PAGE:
Greetings and salutations everyone; yes, once again it is I, Chess the purebred border collie, here to bring you the latest news from our garden. You may remember me from such posts as “Bunnies On The Grass, Alas” and “A Close Call”, among so many, many others.
Here I am in a characteristic pose. Not hugely in focus or anything like that, but still characteristic. You may wonder what the green blanket is doing pushed up against the front door. The standard answer is “It’s just there”, which is, of course, extremely enlightening. In the winter, cold air comes in under the door, and so the blanket functions as what they call a “draft dodger”. At other times of the year, it prevents people from bashing in the front door and taking our manor house by storm. So the guy I live with says, anyway.
I was about to say something else, but now I’ve forgotten. Here I am about to say something else, but forgetting what it was.Oh, I know. It’s nest-building time around here. (I could have remembered just by looking at the title of this evening’s post.)
The guy I live with took pictures through the kitchen window, which is double-glazed. He says he hasn’t had a glazed doughnut in about twenty years, and so double-glazed sounds even better. I have no idea what he’s talking about, as usual, though if it’s food, I understand completely.
The nest is going into the alpine fir, Abies lasiocarpa. I’m glad I don’t have to build a nest. I have my fort, and then my bed, upstairs, with the soft Pottery Barn sheets, and I let the guy I live with sleep on part of it too. He set up the box fan in the window a few nights ago, and it blows really nice chilly air onto my face, while my hindquarters are tucked warmly under the blanket. I like that a lot.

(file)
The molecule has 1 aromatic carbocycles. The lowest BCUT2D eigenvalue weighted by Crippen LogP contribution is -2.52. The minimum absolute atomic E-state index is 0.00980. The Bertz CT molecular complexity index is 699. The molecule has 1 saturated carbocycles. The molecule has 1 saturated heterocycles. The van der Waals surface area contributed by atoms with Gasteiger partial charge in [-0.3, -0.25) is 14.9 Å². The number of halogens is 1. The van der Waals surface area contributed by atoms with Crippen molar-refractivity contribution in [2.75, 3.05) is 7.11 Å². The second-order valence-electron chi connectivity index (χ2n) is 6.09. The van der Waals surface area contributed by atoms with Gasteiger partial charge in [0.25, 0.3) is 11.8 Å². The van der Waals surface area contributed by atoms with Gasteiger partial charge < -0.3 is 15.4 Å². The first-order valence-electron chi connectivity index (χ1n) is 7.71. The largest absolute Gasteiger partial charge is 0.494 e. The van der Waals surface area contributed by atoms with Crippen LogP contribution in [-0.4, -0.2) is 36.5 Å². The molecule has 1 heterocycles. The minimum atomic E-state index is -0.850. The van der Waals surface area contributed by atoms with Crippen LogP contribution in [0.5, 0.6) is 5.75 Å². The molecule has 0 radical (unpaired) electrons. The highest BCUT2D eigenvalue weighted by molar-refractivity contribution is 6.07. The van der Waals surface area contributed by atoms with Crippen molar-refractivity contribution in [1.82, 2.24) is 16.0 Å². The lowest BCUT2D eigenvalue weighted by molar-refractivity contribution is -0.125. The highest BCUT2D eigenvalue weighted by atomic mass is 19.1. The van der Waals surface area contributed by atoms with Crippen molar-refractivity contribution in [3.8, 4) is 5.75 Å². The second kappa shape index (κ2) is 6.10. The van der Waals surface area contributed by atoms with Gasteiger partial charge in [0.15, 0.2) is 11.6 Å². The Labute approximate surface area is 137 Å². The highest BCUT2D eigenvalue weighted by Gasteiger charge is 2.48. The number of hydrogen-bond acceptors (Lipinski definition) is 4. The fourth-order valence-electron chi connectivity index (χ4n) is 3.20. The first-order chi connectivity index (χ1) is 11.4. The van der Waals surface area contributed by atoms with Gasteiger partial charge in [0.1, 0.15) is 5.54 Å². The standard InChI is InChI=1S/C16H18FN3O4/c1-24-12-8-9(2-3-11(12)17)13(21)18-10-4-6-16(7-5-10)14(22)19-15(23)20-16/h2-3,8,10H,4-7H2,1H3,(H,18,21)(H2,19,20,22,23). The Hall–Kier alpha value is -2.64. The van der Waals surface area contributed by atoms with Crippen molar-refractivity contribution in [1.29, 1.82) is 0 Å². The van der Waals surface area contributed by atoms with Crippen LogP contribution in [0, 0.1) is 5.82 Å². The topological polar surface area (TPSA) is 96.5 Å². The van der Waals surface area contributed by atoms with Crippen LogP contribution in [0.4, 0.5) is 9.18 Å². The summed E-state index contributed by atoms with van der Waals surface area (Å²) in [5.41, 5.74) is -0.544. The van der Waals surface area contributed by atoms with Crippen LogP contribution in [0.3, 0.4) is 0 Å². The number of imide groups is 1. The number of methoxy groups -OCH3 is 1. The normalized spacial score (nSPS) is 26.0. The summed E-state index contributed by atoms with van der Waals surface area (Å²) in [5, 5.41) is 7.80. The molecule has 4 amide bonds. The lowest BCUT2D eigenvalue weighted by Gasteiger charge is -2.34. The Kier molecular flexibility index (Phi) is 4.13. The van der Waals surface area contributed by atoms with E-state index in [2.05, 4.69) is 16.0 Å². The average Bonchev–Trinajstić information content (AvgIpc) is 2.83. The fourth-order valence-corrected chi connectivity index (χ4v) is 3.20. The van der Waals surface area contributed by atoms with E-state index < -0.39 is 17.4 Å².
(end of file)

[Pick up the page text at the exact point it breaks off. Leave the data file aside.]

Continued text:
My mommy made a little platform years ago, to put nesting material on. Pieces of string, burlap, all kinds of stuff like that, which the birds could use for building their nests. The robin here is using last year’s blue grama grass for nest material, because the platform is gone now.
The guy I live with left me alone last night to go to the Rocky Mountain Chapter of the North American Rock Garden Society’s (whew) plant sale, and came back with a lot fewer plants than I thought he would. He forgot his camera and also forgot to take pictures of the plants he bought. He said he was going back to Denver Botanic Gardens, where the sale took place, today, and take some pictures, but his belt broke, and he didn’t know where his other belt was. He found it this afternoon, but said that DBG probably had a rule about pants, which I didn’t understand, since I don’t wear them. He also said something about using a piece of rope and maybe some red suspenders, but that didn’t happen. Fortunately, I think.
So today some gardening was done, after the robin finished collecting pieces of dried grass. I helped by watching.I think the metal pole that holds the solar lamp really is leaning. My mommy wouldn’t’ve stood for such a thing. For her, everything had to be level in all the ten directions. The guy I live with makes mental notes of such things, this leaning, that needing to be picked up or weeded out, or moved, but he claims his mind is going, slowly. I’m not sure what he means by “slowly”.